This is the story of Zoë Theodora Ferranti. Zoë was born on June 1, 1995 to Stephen And Irene Ferranti.

We, Stephen and Irene, will present the the details of our experiences with her condition called Proximal Femoral Focal Deficiency or PFFD.

The idea behind this is to help other families that have children with this and similar conditions.


Zoë was presented in a breech position and Irene had to have an emergency C-Section. When the pediatrician took her over to clean her up and perform the tests, she motioned for me to come over. I looked down and saw the most beautiful girl in the world. My bubble was immediately burst when she said “I think she has a problem”.

She pointed to her left leg and said “It appears to be broken”. I almost fainted. My wife immediately asked what was wrong but I lied and said nothing is wrong, they have to run some tests.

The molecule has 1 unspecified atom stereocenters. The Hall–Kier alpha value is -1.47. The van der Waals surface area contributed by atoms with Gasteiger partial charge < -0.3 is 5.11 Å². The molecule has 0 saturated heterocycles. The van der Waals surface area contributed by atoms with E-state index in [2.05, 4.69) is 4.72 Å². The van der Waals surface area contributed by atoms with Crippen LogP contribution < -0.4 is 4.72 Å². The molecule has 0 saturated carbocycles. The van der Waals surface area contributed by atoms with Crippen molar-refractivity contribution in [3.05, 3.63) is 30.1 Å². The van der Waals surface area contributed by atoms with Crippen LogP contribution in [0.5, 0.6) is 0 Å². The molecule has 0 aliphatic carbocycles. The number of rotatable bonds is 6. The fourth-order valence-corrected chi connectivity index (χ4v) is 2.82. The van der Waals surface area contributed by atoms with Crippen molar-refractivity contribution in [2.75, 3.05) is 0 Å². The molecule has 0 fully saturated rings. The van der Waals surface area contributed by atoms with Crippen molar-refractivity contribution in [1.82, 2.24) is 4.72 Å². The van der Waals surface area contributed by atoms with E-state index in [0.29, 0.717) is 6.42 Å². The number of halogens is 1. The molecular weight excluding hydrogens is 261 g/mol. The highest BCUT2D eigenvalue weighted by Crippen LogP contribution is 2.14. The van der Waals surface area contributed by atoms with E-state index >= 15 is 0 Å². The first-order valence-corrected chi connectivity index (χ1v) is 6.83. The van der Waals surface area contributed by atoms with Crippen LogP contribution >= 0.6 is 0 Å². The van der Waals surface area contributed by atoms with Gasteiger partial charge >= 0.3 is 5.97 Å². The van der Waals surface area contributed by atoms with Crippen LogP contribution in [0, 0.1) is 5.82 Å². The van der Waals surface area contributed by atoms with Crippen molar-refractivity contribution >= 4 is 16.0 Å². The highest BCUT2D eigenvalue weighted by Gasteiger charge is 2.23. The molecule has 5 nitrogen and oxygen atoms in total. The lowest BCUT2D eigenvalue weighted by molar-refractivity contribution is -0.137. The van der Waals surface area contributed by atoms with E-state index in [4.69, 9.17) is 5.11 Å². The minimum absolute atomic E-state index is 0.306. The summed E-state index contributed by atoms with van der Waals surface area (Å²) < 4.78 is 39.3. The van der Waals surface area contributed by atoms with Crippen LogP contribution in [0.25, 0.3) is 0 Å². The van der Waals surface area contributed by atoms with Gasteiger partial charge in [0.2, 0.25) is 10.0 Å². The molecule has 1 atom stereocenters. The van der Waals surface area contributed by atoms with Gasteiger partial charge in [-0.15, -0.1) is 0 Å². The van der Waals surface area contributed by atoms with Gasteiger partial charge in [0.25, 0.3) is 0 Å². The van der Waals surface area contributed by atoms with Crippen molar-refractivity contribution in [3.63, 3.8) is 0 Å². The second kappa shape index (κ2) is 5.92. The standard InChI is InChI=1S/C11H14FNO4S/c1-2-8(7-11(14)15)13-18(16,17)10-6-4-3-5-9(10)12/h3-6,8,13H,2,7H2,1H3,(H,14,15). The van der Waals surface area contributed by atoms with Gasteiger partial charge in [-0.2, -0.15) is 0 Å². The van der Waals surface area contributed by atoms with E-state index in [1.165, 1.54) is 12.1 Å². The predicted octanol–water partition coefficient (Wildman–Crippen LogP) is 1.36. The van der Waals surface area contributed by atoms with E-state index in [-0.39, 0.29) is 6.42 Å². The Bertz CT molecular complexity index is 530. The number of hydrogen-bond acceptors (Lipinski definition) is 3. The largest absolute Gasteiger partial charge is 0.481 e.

While they were closing Irene up, the Doctor suggested we do a series of X-Rays to see what the problem was. I wheeled the Plexiglas cradle down the hall to the X-Ray room. The X-Rays where completed in a few minutes and I headed back to the recovery room to see Irene.

I told Irene what was happening and we held each other in shock. We decided not to tell anyone, not even our parent who were on the way to the hospital to see their new Angel.

A specialist came to the hospital later that day. He said that it looked like Zoë left leg had been broken or that there was a tumor in the femur. This news did not go over well. He told us that there was a pediatric specialist in the area and that he will set up an appointment for the next day when were to be discharged from the hospital.